Future Weather is a film caught between a rock and a hard place. Were Deller to commit more to the family drama material, the film would probably work better but feel more familiar, one of many domestic dramas about the complicated relationship between mothers and daughters. At the same time, pushing the environmental angle weighs the film down politically, turning every scene in which Lauduree tends to her plants into a Statement About the World. The characters in Future Weather emphasize that even a first step can do a great deal for the environment, and in turn it's best to hope that the film simply represents a step in what will prove to be long and fruitful careers for both lead actor and director.

Future Weather arrives with slightly misleading artwork that suggests a storm on the horizon, and features a strip of photos of the movie's cast members. Still, the color palette is nice. The disc comes in a standard, cheap Blu-Ray case, and there is no insert.

The Video and Audio
Vigil Films saddles Future Weather with one of the worst-looking DVD transfers I've seen in awhile. This 2.35:1 anamorphic widescreen presentation is really ruined by banding from beginning to end, a common problem with digital productions (this was shot on the RED One). It's only exacerbated by poor contrast control, which creates tons of crush on clothes, hair, and walls. In one night shot of Greta smoking outside the trailer, artifacts freeze in an ugly pattern across the pitch-black parts of the image. During the daytime, the picture is generally fine, but so much of the movie is in lower light that there's no escaping the ugly look of this DVD.

A Dolby Digital 5.1 track fares a little better. So much of the movie takes place out in lively forests and fields, filled with frogs and crickets, which allows for a nice enveloping sense of nature. Other than that, the disc delivers dialogue and music quite nicely, if not in any particularly memorable way. Closed captioning is provided for those with televisions that support the function, although they displayed on my TV with some of the letters cut off.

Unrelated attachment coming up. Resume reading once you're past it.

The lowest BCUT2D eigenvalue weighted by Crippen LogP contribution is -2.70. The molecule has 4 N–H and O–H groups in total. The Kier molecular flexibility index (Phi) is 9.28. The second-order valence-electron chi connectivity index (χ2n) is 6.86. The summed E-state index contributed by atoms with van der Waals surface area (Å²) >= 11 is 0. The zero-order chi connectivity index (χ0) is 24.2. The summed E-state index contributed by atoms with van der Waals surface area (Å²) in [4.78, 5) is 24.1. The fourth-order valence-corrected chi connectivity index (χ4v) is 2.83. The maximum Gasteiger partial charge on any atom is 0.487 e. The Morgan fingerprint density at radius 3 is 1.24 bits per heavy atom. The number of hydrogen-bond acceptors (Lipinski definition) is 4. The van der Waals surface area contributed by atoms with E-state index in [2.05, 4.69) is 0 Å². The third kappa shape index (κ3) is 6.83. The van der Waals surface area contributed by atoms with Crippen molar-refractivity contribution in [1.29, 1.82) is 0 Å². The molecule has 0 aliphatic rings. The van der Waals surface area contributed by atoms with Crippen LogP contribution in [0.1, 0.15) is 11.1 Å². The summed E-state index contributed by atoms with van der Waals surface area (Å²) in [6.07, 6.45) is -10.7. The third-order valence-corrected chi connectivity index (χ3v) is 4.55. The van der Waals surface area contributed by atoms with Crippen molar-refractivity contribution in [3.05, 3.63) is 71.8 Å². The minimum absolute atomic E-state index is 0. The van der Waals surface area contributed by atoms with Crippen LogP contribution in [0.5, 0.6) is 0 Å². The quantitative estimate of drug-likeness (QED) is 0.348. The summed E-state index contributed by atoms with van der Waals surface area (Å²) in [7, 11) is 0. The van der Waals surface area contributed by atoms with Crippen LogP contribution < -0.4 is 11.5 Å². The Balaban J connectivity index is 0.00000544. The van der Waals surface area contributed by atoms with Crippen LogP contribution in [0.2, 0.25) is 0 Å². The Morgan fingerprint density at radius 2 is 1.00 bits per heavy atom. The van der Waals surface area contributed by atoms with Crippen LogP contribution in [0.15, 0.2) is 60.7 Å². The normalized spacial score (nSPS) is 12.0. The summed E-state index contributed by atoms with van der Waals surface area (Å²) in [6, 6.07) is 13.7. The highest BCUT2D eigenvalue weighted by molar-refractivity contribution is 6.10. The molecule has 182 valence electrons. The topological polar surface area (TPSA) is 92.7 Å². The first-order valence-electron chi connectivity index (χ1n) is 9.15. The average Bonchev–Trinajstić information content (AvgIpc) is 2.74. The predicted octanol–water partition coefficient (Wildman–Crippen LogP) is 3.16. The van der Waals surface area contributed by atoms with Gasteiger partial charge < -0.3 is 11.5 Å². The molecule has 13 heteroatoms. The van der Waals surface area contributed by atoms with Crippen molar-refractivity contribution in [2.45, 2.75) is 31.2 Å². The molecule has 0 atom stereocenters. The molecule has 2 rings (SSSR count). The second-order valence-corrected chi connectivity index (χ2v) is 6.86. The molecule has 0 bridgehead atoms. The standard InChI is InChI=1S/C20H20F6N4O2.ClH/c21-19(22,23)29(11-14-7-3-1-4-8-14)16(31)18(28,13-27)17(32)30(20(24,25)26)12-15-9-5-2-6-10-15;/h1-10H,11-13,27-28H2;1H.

The Extras
Two deleted scenes (2:21, 1:27) are included. It is strange that both of these scenes were deleted, as both show Lauduree softening, which the finished film sorely lacks. A short film titled "Save the Future" (3:08) is the only other extra. This follows a somewhat similar plot as the film, about a young girl (Haney-Jardine) who is interested in the environment and is abandoned by a distant mother (a prostitute), but the short seems to focus more on the child's need for a parent rather than the environment.

An original theatrical trailer is also included.

Although it's heavy-handed and only partially successful (and the transfer is extremely underwhelming), the areas where Future Weather does shine are enough to justify a rental.